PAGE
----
THE mention of Shahnaz Begum, who passed away in Dhaka recently, reminds us of the black-and-white TV days, and of the unqualified love of the land which she conveyed through her sweet, tuneful voice. Sohni dharti Allah rakhay and Jeeway Pakistan are two of the country’s most loved and inspiring songs. It was these two numbers that almost five decades ago brought Shahnaz Begum (later Shahnaz Rahmatullah) fame and followers in droves. As fate would have it, it turned out to be a parting gift for the Pakistani people from the Bengali singer, who returned to Dhaka. Her journey towards greater melodic maturity continued in the newly established Bangladesh, earning her many accolades from both ordinary listeners and those who sat on award-giving juries. But quite remarkably, in Pakistan, she was through all these years celebrated on a massive scale — purely on the basis of the two patriotic numbers and a few ghazals that she had recorded in Urdu. There was no ebbing in her popularity, her youthful voice etched in memory for all times to come. Pakistanis would always be eager to catch a glimpse of Shahnaz Begum, just as they would be keenly following the news about the latest activities of Runa Laila, a Bengali singer of exceptional talent who once dared rival Madam Noor Jehan.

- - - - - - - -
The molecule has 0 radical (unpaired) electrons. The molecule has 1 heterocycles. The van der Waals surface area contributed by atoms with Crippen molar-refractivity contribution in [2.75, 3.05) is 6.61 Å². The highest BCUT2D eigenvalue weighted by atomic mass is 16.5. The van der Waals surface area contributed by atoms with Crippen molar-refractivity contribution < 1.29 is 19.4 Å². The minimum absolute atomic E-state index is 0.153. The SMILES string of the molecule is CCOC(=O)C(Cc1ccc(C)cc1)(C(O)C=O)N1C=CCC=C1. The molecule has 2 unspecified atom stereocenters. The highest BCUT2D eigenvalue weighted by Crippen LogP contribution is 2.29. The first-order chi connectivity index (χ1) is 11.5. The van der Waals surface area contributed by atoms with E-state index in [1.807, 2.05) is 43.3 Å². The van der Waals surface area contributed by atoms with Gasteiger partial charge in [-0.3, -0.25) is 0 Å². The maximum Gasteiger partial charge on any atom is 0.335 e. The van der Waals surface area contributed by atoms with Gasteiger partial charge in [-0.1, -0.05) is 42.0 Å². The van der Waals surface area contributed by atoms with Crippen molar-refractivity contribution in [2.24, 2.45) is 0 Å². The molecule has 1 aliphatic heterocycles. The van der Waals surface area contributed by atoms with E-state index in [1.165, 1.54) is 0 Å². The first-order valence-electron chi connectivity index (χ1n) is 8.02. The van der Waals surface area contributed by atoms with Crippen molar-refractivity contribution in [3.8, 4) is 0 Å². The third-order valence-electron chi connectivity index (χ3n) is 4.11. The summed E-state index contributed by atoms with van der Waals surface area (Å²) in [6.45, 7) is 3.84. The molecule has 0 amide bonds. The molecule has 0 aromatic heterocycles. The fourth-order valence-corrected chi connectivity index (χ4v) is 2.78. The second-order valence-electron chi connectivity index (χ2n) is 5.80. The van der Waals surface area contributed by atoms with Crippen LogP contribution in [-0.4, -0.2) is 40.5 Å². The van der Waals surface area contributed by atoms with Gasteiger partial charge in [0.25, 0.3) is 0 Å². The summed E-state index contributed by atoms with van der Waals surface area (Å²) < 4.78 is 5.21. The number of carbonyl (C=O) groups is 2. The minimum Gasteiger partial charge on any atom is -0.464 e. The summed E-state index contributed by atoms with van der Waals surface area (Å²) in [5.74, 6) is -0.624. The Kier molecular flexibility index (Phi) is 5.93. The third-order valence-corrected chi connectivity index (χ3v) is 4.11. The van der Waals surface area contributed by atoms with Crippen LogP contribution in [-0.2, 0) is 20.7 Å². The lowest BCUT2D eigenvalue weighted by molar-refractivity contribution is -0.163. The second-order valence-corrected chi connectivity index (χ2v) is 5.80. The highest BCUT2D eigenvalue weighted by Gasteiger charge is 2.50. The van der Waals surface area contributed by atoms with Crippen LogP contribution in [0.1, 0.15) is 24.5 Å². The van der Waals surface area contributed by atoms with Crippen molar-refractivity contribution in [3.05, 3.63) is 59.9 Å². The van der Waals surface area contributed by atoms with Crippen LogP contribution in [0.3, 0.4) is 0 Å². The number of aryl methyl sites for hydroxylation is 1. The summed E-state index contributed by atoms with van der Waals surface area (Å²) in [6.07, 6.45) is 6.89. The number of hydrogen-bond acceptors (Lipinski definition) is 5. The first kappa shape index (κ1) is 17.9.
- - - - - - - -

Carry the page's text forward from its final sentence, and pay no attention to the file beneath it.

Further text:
Shahnaz Begum’s passing is a reminder of the complementary relationship the two wings of Pakistan had until the creation of Bangladesh. She was one of the many from the eastern part who enriched Pakistani art — and there are a number of others whose talent first emerged in the then eastern wing of the country, not least among them all-time top actors Shabnam and Nadeem. There is a long list of creative people from East Pakistan in all areas of the arts whose names come to mind as a major influence on evolving Pakistani expression and Pakistani memorabilia. The past may be another country, but what’s common and shared is too powerful to be denied.
Published in Dawn, March 26th, 2019